With a portfolio that includes magazines like Model Railroader, Astronomy, Scale Auto, and close to a dozen other titles aimed at different types of tinkerers, Kalmbach Publishing is heavily invested in hobbyists. Its biggest title, Discover, focuses on big picture developments in areas like science and technology though.
The company’s latest launch is a merging of the two.
Drone 360 will be available next month, aiming to serve a growing audience with interest in the small, unmanned aircrafts known as drones. It’ll focus on both individual use cases—tips and tricks content that mirrors the stories you’d find in a hobby title like Bead & Button, another Kalmbach magazine—and the larger conversation and controversy around drone use.
“We have a product development committee that's been evaluating a number of opportunities, but this one resonated for me,” says Steve George, editor-in-chief of Discover and editorial director of Drone 360. “Working on Discover, we see a lot of tech trends, and you can't ignore what a burgeoning industry multi-rotor drones have become. It's a hobby with enormous potential, and nobody understands passion brands and enthusiast publishing better than Kalmbach. But there's another component here, which is the promise-and-peril part of drones. These devices have become part of a national discussion.”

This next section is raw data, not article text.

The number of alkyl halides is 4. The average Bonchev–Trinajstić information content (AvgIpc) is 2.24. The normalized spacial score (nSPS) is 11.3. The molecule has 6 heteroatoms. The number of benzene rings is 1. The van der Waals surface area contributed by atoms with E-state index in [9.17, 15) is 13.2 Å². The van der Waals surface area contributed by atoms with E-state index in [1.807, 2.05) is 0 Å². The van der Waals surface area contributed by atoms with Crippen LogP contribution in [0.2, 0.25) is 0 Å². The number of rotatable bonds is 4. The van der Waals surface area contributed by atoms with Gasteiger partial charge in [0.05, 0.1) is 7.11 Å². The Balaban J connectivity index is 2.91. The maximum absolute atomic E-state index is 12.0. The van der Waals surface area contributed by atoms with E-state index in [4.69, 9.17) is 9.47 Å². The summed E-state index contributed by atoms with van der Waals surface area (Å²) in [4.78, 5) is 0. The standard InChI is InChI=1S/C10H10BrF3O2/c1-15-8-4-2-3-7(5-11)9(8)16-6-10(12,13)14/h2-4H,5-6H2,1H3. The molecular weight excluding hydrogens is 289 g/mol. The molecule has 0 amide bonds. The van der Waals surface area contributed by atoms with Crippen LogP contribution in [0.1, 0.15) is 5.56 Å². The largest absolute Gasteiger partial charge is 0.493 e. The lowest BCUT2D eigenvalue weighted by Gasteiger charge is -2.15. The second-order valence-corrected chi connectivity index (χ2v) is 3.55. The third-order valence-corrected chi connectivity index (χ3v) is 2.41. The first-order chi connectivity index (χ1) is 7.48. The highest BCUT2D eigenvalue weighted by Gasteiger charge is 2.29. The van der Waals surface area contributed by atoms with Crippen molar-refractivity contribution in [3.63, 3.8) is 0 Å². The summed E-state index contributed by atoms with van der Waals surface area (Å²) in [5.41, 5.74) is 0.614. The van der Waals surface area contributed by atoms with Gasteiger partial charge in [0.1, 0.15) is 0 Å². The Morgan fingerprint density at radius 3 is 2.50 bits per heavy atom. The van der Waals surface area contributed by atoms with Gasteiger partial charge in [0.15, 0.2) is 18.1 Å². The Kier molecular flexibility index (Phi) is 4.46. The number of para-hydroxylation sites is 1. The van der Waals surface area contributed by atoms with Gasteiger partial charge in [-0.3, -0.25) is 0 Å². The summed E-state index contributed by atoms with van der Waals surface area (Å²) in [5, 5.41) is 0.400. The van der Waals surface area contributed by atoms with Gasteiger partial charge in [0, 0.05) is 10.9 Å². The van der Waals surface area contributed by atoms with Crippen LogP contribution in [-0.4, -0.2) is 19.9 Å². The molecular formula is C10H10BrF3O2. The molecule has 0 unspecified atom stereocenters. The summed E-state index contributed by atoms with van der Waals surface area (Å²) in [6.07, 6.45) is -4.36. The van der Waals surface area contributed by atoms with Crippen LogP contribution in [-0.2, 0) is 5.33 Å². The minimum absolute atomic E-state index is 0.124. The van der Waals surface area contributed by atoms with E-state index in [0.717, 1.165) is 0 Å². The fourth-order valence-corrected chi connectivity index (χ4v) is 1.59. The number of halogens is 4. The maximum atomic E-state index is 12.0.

Kalmbach is taking the merging-two-worlds approach past content philosophy and applying it to areas like distribution and marketing for Drone 360.
The $7.99 magazine will have an initial print run of about 35,000 issues, distributed both at newsstands, using Discover’s bipad, and in hobby shops where Discover doesn’t sell, but other Kalmbach hobby titles do. It’ll also be available as a digital edition.
“As far as marketing, what made this such great title for us is that, in addition to promoting it through Discover's distribution channels, we can also cross-promote in our other titles, especially Trains and American Snowmobiler,” George says. “These readers are intensely curious about RC drones. The aerial photography capabilities—getting that birds-eye view—really appeals to them as part of their respective hobbies. “
George notes that the magazine is a single-issue special issue publication (SIP) right now, but says he’s optimistic it’ll be expanded into a quarterly. The 92-page launch issue had a low ad bar, but it's on pace to outsell its budget, he says.